Hi everybody, my name is Danilo Castro and I’m a freelance 3D and Motion Graphics artist based in São Paulo (Brazil). My passion for 3D comes from my childhood when I was playing a lot of video games. I’m a graduate in Advertising and Marketing, but now I’m working as a motion designer. I have already worked for production companies, broadcast stations, advertising agencies and I made models for games. Today the focus of my work is 3D projects for games and videos. I hope to someday work with 3D art in movies.
I have always been interested in movies and animation with Sci-fi and robotics themes. My inspiration is technology. For this project I wanted a weapon with a space theme and a retro look. I started researching 2D art concepts and came across this art, which reminded me of the drawings of The Jetsons cartoon. This concept attracted attention by the simple visual, with balanced shapes and elements. It belongs to the studio Sabor Design.
Tools and Hardware
In this project I used only Blender, Substance Painter, Photoshop and After Effects. The software I use depends on each project I'm going to work on. In the 3D art pipeline I use basically Photoshop, Blender, Maya, Substance Painter, Substance Designer, ZBrush, After Effects and Illustrator (others when necessary).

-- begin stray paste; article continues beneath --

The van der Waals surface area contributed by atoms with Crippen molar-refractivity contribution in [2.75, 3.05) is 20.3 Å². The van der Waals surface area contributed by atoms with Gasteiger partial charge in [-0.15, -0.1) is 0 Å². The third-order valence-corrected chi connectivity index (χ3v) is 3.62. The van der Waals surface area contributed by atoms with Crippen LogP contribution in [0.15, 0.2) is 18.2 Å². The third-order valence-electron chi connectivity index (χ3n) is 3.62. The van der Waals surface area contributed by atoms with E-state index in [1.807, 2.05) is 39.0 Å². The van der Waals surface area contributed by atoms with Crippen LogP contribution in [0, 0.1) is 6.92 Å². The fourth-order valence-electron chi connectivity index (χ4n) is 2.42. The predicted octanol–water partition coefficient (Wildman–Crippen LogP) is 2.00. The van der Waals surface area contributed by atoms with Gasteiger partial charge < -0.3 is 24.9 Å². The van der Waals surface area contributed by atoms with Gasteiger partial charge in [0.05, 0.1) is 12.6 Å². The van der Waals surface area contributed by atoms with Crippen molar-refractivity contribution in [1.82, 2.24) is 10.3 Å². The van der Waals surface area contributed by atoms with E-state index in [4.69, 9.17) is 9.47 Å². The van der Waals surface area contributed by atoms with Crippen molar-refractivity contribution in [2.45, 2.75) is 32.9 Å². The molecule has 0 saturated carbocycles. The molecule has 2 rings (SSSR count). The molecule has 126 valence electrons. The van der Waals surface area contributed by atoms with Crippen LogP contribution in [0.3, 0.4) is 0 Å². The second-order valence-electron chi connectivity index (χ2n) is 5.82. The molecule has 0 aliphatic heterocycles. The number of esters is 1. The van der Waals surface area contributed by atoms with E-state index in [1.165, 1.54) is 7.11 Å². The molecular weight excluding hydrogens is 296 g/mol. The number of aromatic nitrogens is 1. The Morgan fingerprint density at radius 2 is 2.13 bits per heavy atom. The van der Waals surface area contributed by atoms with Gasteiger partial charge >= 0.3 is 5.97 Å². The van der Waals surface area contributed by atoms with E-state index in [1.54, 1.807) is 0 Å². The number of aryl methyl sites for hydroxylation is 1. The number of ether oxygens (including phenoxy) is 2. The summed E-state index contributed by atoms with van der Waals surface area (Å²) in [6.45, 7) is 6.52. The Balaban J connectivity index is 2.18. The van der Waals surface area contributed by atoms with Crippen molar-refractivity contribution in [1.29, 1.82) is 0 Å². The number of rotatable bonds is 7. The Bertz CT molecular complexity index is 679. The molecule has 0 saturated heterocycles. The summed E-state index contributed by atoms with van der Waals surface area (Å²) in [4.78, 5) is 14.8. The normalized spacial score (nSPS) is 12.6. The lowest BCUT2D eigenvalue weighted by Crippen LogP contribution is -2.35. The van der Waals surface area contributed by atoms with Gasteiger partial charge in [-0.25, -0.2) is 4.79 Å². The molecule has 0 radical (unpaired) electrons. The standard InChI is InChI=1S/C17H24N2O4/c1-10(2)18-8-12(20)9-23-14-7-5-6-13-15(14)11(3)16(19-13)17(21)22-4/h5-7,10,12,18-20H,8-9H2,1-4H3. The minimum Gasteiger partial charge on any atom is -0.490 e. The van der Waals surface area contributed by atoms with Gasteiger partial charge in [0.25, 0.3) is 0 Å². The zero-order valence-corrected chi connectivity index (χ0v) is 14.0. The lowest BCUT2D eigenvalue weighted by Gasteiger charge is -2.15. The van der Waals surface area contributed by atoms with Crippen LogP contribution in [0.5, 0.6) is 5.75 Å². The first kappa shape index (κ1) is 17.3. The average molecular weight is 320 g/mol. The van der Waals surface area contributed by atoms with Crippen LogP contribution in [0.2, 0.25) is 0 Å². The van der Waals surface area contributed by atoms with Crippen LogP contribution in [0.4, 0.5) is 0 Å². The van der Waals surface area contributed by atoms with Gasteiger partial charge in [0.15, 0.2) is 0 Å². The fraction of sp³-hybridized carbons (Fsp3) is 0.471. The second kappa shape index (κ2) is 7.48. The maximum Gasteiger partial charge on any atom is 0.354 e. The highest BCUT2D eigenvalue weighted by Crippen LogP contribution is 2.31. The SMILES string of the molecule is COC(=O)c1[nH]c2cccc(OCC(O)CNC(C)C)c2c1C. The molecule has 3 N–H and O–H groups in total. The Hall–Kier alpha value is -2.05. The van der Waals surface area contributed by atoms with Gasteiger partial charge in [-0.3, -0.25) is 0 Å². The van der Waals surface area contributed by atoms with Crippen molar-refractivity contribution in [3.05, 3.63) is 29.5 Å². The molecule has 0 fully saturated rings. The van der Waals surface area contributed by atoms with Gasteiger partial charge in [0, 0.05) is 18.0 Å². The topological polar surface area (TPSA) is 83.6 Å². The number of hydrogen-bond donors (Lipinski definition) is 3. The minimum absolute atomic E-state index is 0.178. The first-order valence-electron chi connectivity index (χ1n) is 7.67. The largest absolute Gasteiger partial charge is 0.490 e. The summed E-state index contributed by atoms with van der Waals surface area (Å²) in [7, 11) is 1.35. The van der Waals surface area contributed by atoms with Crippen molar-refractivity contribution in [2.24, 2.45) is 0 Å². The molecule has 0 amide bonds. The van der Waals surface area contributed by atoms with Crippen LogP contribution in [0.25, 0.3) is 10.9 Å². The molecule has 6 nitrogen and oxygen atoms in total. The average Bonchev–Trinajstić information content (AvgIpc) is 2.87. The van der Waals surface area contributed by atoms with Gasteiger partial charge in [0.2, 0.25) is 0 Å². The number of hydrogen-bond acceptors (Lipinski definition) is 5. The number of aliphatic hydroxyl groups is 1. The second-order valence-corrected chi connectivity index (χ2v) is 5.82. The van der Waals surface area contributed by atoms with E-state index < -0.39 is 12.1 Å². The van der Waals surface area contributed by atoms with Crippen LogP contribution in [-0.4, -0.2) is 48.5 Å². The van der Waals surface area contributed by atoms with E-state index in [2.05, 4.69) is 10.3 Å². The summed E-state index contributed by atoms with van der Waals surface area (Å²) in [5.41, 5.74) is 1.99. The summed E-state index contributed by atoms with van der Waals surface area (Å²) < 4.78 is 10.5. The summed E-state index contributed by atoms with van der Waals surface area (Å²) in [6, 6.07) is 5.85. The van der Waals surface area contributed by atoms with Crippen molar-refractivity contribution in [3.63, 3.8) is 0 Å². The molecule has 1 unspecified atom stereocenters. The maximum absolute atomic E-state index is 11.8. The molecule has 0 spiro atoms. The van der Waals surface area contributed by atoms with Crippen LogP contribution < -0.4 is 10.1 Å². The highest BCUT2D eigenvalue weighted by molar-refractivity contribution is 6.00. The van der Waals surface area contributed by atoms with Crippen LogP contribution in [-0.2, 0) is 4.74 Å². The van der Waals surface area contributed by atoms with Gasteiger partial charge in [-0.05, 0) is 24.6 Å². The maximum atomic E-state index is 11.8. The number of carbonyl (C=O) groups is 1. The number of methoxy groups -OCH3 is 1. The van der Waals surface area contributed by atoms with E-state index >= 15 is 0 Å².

The hardware I use is made up of a Microsoft Windows operating system that I put together. It is an Intel i7 5280k of 12 cores, 16GB of RAM, 2 GTX 980 TI with a 240GB SSD for the operating system and a second 480GB SSD for work (temporary). There is another 2TB for storing completed projects. It's a great machine but I still plan on upgrading the processor soon. After all, technology is evolving very fast in this area!
Before starting the project, I did research on the chosen theme and set up a board with the selected art references. This board helps in developing the detail of the object, but the research also serves to understand more about the project. During the survey we can also gather information on how our model works. Consequently with all the information acquired and applied, we have something more convincing, real and unique.